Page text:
COLUMBUS, Ga. (WRBL) — Migraine headaches might have a particular impact on the local community. According to Dr. Mossadiq Jaffri, a neurologist at the Montgomery, Alabama VA Medical Center, military veterans can be more impacted by migraine due to factors including stress, anxiety, PTSD and depression.
According to a 2008 study which researched the impact of migraine on soldiers deployed in Operation Iraqi Freedom, 19% of soldiers experienced migraine and an additional 17% had possible migraine. The CDC reported 12.3% of all participants to the 2018 National Health Interview survey had severe headaches or migraine in the three months before responding.
“Veterans have a unique population. … we do know the patient with anxiety and depression have more headaches and the patient with migraines have more mood disorders, so there is a bidirectional relationship,” Jaffri said.
Medical News Today reports 2021 meta-analysis found depression impacted 23% of active-duty military members. The United States Department of Veteran Affairs also estimated in 2008 that as much as 33% of veterans visiting their clinics showed symptoms of depression.
Jaffri also explained factors like diet, hydration and sleep habits play a role in migraine. The neurologist said taking care to keep track of these can reduce migraine risk by 50 to 60%.
The American Migraine Foundation states one of the best prevention techniques for avoiding migraine is a diet which is “as wholesome, fresh and unprocessed as possible.” They report food triggers for migraine include alcohol, chocolate, caffeine and nitrates, amongst others. A 2021 study found dehydration can worsen primary headache disorders, such as migraine.
According to the Will Erwin Headache Research Foundation, too much sleep has the potential to cause migraine, but poor sleep quality and a lack of REM sleep can also increase risk.
Kaden Schmittner, who was in Fort Moore’s Armor Officer Basic Leadership Course (ABOLC) program throughout the beginning of 2023, said he had no history of migraine before training began.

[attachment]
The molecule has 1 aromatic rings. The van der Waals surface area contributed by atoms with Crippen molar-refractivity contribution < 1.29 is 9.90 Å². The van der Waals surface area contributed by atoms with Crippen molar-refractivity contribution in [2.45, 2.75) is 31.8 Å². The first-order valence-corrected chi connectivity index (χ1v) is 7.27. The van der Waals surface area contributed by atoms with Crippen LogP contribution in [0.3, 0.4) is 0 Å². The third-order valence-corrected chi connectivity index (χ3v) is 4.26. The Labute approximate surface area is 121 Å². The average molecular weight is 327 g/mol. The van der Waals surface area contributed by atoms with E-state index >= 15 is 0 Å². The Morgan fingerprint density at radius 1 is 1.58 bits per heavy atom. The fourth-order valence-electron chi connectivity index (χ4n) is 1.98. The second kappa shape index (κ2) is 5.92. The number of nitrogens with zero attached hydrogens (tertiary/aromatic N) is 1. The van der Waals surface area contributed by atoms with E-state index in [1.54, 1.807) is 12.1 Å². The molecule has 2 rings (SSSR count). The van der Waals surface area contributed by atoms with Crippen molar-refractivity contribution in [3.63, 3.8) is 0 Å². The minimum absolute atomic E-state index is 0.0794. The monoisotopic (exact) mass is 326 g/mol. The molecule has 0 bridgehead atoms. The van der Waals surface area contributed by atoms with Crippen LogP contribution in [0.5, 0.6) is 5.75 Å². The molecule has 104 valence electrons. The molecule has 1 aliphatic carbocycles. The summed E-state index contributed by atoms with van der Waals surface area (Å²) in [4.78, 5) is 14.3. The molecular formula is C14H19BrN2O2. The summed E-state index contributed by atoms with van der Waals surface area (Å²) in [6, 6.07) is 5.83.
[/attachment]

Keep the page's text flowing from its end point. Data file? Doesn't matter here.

“Specifically, when I’m out in field environments that just disrupt my day-to-day tasks out there, they [migraines] kind of just knock me down,” said Schmittner, who was hospitalized at Martin Army Community Hospital earlier this year due to migraine.
He explained hospital staff told him his condition could have been impacted by his sleep, hydration and diet. Schmittner said he was also informed the hospital sees many people who have consumed Meals Ready-to-Eat (MREs) experiencing migraine.
Schmittner told WRBL his condition was treated with IV fluids, the anti-inflammatory drug Toradol, prescription Tylenol and over-the-counter Excedrin.
According to Jaffri, using over-the-counter drugs can be risky for migraine treatment. He said, “Unfortunately, the awful truth is that those medicines can make your migraines worse.”
The neurologist recommended seeking out a physician or health care provider to receive more effective treatment, estimating only 20% of migraine suffers are getting professional help.
“It’s important to recognize migraines, these are treatable and we [medical professionals] can improve your quality of life. Headaches are not normal,” said the neurologist.
Jaffri explained symptoms of migraine include a headache of moderate-to-severe intensity which is typically one-sided, in the front of the head or on the temple. Migraine suffers may also have light sensitivity, nausea, dizziness, sleepiness and low-back pain, all impairing a person’s ability to function.
He also mentioned younger people and women tend to be more commonly impacted by migraine than the general population.